The gag orders are not all limited to the classroom. A provision in some declaring that “no distinction or classification of students shall be made on account of race” could spell the end of college and university recognition and funding for Black Student Unions and other similar student groups. Such laws could restrict content in diversity trainings or even public lectures, as well as the very existence of university DEI initiatives. Gag orders arguably violate requirements by accreditation agencies that legislatures not exercise “undue political influence” on the work of university governing boards; passing these laws could thus put colleges’ and universities’ accreditation at risk. And programs offering early college credit, such as concurrent enrollment courses in US history and literature, could be threatened by gag order laws that focus only on K–12 classrooms; since these classes count for high school as well as college credit, and since they are often offered in high school settings, they could be subject to K–12 prohibitions even though they are rightly college courses.

These impacts are likely to appear gradually, with the censorship of certain topics becoming the new norm on campuses. Over time, K–12 students who have been prevented from learning about certain topics and ideas will enter college less prepared for coursework on race and gender and potentially unaware of, or accustomed to, routine curricular prohibitions. Gag orders are likely to leave colleges picking up the slack for educational gaps created in K–12—and, because of restrictions on higher ed, with fewer tools available to do so.

So, what can colleges and universities do to respond to educational gag orders and other legislative threats to academic freedom? Effective responses by institutions and stakeholders fall under three categories: internal administrative and educational responses, external responses using the power of the institution, and individual responses in institutional leaders’ capacities as private citizens.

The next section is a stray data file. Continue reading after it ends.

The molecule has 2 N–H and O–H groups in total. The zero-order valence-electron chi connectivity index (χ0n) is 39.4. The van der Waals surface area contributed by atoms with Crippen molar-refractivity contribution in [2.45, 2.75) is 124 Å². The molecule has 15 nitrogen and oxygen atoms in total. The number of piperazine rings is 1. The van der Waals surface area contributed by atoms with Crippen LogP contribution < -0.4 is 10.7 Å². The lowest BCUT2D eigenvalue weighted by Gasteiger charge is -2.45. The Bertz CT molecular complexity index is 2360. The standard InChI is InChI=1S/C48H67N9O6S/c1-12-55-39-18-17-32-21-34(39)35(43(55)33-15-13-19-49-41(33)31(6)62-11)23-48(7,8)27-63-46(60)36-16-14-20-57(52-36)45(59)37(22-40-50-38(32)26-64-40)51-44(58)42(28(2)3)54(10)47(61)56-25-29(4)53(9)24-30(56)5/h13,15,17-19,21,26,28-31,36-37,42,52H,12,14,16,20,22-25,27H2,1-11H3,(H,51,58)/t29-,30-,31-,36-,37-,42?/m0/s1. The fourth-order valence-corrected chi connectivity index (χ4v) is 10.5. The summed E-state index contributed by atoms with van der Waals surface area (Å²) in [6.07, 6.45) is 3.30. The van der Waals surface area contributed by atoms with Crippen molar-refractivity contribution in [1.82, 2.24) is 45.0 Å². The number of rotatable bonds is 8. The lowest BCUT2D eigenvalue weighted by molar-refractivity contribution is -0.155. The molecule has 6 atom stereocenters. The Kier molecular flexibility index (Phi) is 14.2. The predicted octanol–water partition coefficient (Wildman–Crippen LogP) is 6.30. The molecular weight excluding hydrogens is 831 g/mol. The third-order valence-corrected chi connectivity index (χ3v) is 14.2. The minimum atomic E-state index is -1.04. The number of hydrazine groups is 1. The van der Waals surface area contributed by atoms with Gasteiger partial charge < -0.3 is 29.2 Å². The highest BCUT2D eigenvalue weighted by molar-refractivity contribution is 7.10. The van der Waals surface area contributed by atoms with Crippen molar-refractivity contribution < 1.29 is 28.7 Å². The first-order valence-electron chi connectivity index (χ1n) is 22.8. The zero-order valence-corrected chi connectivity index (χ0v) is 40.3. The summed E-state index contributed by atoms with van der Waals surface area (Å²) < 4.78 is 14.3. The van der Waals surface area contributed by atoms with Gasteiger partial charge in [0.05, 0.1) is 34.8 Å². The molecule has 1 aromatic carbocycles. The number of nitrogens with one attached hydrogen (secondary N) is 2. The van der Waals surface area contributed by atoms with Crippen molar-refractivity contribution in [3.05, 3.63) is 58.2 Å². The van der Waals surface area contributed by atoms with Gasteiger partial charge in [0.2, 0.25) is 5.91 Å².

For institutions and stakeholders considering internal responses, we at PEN America recommend one key principle: don’t do the censors’ work for them. Because educational gag orders are intentionally ambiguous in what they prohibit—in fact, several current lawsuits charge them with unconstitutional vagueness—their enforcement often relies on institutional leaders’ overinterpreting them: banning events or discussions out of fear that someone might object to them under the law.

Recent studies have indicated that this type of administrative censorship is widespread and problematic in K–12 schools in ways that may be mirrored in higher education. In the aftermath of gag order laws or proposals, according to University of California education researchers Mica Pollock and John Rogers, teachers experienced particularly intense chilling effects in districts where local education leaders did not express “explicit protection for the right to learn and teach” about race and diversity, withdrew from earlier commitments to DEI efforts, or told teachers to be especially careful of the requirements of proposed or enacted gag order policies.

A recent RAND Corporation survey found that 24 percent of public K–12 schoolteachers nationally reported that limitations on controversial classroom topics affected their teaching and that this pressure to self-censor fell disproportionately on Black teachers, particularly in states that had enacted gag order restrictions. In a 2022 report on public high schools nationally, education researchers John Rogers and Joseph Kahne showed that professional development offerings on “how to conduct productive discussions of controversial issues” had precipitously declined in high schools in politically red and purple congressional districts.